The bologna that will be dropped on New Year’s Eve in Lebanon this year may not be as big as in years past, but event organizers hope it will be the beginning of a new tradition.
The bologna drop has gone through changes over the years, from dropping a 12-foot, 200 pound, custom-made Godshall’s Quality Meats bologna to a cage full of regular-sized bologna. Last year, organizers dropped a papier‐mâché sculpture of the Bologna Ranger mascot holding a package of bologna.
This year, just one package of a 10 to 12-pound bologna will drop, attached to a custom-made disco ball produced by E&E Metal Fabrication.
Organizer Lora Lebo said she didn’t want to see such a special tradition go away.
“I’m a big fan of tradition,” Lebo said. “I believe that traditions are what hold society together in general and when we start to allow traditions to deteriorate, we fall apart.”
The bologna drop has been going on for over 20 years, and the oddity of it has made Lebanon stand out even in Pennsylvania, where other towns drop things like a mushroom (Kennett Square) a marshmallow Peep (Bethlehem) and a pickle (Dillsburg).
The Community of Lebanon Association used to run the event, Lebo said, before it was taken over by the Downtown BID a few years ago. This year Downtown Lebanon – A Main Street Community is putting on the event.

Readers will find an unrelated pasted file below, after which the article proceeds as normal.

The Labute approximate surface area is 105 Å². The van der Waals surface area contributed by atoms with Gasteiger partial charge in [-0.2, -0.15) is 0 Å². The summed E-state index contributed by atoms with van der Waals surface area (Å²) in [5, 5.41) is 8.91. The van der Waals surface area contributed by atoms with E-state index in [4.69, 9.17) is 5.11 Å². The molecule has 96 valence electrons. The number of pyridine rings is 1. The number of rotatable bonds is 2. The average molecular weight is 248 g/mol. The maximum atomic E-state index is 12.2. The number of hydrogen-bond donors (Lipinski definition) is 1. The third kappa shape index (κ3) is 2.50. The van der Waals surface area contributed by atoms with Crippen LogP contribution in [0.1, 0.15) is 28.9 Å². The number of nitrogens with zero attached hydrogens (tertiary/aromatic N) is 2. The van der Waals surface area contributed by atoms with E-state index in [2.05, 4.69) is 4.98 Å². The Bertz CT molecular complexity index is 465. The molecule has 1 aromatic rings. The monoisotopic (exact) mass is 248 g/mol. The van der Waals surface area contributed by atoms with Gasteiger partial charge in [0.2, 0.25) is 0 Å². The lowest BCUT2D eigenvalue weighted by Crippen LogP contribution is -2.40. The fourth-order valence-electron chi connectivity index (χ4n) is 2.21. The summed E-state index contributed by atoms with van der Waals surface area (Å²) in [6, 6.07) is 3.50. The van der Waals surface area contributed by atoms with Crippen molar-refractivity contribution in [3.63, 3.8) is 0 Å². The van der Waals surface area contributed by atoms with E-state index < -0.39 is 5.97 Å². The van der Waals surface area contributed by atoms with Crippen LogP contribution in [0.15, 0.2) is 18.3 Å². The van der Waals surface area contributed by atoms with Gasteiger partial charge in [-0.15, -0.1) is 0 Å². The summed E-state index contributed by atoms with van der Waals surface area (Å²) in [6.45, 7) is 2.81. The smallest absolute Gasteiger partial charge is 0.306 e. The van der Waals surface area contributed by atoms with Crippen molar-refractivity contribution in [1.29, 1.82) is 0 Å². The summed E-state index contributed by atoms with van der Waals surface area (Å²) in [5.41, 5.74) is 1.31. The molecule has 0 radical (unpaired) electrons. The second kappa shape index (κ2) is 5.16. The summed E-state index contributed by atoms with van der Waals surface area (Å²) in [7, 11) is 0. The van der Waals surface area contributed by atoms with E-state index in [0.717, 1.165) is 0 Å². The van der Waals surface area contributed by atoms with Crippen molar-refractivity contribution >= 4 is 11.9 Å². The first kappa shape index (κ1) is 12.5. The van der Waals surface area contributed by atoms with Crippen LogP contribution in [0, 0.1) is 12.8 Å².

Lebo said the disco ball, which features a cut-out of Lebanon County on its sides, will be reused in the future.
“My goal is to make this event easy to do and sustainable, so that it won’t go away, so it is a hallmark of Lebanon County,” Lebo said.
E&E Metal Fabrication president Liane Erb said they will be able to change the year at the bottom of the disco ball in the future. The contraption weighs about 35 pounds, Erb said.
Erb’s father, Willie Erb, designed the ball so it will shine with LED lights. Having a hand in Lebanon’s New Year’s Eve tradition was exciting for their family, Liane Erb said.
“We love it,” Erb said. “Our biggest thing is about our community.”
Although the actual bologna will not be that large, Joe Ramos of Godshall’s Quality Meats said they still plan to donate 200 pounds of meat to local charities.
Where: S. 8th Street, between Cumberland and Chestnut streets
When: There will be a “mini-drop” at 7 p.m. for kids, Lebo said. The main drop will be, well, at midnight.
What else: Local musician DJ Rich will be providing entertainment starting at 10 p.m., and the Red-Headed League on the third floor of the farmer’s market will be having a watch party. Scott Church will be having an open house with live music, Lebo said.
The Bologna Ranger mascot will be there, and the Salvation Army will be providing hot drinks.
Parking: The 9th Street parking lot will be open, Lebo said. The 8th and Walton streets parking lot will be closed.
Street closures: 8th Street between Cumberland and Chestnut streets and Walton Street between Gannon and Liberty streets will be closed beginning at noon on December 31.
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